With a week-long manhunt for the suspects now over, and Boston getting back to normal following a virtual lockdown of the city on Friday, questions were also being raised about the approach of federal prosecutors to the surviving suspect.
Dzhokhar Tsarnaev was not read his Miranda rights, the process under US law that would have informed him of his right to remain silent, when he was detained. Ordinarily that would mean that any confession would be inadmissible at trial, but Carmen Ortiz, US attorney for Massachusetts, cited a public safety exception that is intended to prevent the public from immediate danger. The exception would allow investigators to question Tsarnaev about possible accomplices or networks that might have conspired in the attacks.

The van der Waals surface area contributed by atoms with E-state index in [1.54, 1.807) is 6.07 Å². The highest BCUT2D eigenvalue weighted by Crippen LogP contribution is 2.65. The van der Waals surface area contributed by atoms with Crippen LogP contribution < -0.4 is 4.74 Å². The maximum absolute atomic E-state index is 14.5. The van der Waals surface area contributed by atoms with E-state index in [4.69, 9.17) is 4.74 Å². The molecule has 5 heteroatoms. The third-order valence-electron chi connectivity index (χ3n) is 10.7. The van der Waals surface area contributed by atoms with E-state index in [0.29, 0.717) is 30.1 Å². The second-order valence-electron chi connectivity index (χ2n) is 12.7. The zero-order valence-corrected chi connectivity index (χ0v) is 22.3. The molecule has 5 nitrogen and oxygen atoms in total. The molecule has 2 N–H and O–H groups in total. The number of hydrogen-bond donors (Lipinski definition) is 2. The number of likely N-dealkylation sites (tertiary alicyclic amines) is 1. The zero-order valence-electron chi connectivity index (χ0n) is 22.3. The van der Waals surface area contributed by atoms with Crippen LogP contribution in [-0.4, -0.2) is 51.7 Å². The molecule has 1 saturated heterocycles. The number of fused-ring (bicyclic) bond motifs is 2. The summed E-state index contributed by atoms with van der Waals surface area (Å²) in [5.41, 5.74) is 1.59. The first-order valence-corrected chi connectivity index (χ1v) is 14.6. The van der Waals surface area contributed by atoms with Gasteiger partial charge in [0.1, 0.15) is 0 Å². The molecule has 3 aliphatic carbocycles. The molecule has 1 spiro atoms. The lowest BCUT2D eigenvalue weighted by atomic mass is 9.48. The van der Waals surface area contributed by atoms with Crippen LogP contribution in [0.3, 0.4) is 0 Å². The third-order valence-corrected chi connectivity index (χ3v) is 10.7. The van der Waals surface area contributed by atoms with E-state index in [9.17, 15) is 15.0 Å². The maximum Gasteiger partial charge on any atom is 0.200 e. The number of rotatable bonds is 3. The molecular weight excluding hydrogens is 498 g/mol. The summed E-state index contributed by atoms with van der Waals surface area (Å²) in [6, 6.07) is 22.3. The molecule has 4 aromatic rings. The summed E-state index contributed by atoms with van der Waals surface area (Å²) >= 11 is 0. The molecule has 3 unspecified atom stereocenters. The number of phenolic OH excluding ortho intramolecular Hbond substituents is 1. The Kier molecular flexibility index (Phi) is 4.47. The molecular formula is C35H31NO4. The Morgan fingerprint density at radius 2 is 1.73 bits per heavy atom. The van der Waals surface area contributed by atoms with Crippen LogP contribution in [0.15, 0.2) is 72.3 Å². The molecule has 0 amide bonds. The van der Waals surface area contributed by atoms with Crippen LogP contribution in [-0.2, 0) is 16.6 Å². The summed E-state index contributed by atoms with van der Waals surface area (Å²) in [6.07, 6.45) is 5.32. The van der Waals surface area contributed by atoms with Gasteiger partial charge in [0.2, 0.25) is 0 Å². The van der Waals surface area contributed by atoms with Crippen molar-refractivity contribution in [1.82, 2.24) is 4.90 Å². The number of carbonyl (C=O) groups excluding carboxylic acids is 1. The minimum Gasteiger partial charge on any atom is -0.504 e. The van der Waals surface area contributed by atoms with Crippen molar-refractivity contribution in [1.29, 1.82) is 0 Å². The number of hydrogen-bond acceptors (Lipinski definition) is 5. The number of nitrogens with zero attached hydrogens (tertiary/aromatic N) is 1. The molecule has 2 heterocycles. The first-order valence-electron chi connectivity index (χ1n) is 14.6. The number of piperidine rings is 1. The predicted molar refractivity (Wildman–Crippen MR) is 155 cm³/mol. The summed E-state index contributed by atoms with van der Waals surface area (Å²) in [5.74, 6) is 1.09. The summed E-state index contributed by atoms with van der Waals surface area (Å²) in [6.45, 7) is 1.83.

Republican senators Lindsey Graham and John McCain supported the decision not to read Tsarnaev his Miranda rights, and called for him to be classified as an "enemy combatant".
An expansion of the public safety exception to Miranda by the Obama administration is the subject of controversy, and civil rights advocates expressed concern about how it would be applied. The American Civil Liberties Union said the exemptions should not be "open-ended" and that America "must not waiver from our tried and true justice system".
US prosecutors are considering how best to press charges against Tsarnaev, given his medical condition. They might wait for him to recover sufficiently to be taken to the federal courthouse in south Boston, or they might even request a federal judge comes to the hospital to charge him at the bedside. US officials said a special interrogation unit specialised in dealing with high-value suspects were waiting to question him.